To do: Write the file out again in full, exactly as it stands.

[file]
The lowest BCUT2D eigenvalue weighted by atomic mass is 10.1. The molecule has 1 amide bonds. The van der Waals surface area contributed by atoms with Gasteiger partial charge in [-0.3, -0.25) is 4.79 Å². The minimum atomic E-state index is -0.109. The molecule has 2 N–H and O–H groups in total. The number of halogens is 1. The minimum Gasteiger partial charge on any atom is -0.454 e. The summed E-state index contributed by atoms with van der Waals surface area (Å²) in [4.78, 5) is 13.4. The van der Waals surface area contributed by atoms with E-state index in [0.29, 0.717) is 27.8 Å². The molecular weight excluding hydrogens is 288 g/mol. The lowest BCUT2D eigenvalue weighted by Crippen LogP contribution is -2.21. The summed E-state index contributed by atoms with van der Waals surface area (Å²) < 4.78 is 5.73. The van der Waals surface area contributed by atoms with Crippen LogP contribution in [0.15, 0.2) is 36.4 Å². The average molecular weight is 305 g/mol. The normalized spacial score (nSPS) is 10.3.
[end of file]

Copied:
The lowest BCUT2D eigenvalue weighted by atomic mass is 10.1. The molecule has 1 amide bonds. The van der Waals surface area contributed by atoms with Gasteiger partial charge in [-0.3, -0.25) is 4.79 Å². The minimum atomic E-state index is -0.109. The molecule has 2 N–H and O–H groups in total. The number of halogens is 1. The minimum Gasteiger partial charge on any atom is -0.454 e. The summed E-state index contributed by atoms with van der Waals surface area (Å²) in [4.78, 5) is 13.4. The van der Waals surface area contributed by atoms with E-state index in [0.29, 0.717) is 27.8 Å². The molecular weight excluding hydrogens is 288 g/mol. The lowest BCUT2D eigenvalue weighted by Crippen LogP contribution is -2.21. The summed E-state index contributed by atoms with van der Waals surface area (Å²) < 4.78 is 5.73. The van der Waals surface area contributed by atoms with Crippen LogP contribution in [0.15, 0.2) is 36.4 Å². The average molecular weight is 305 g/mol. The normalized spacial score (nSPS) is 10.3.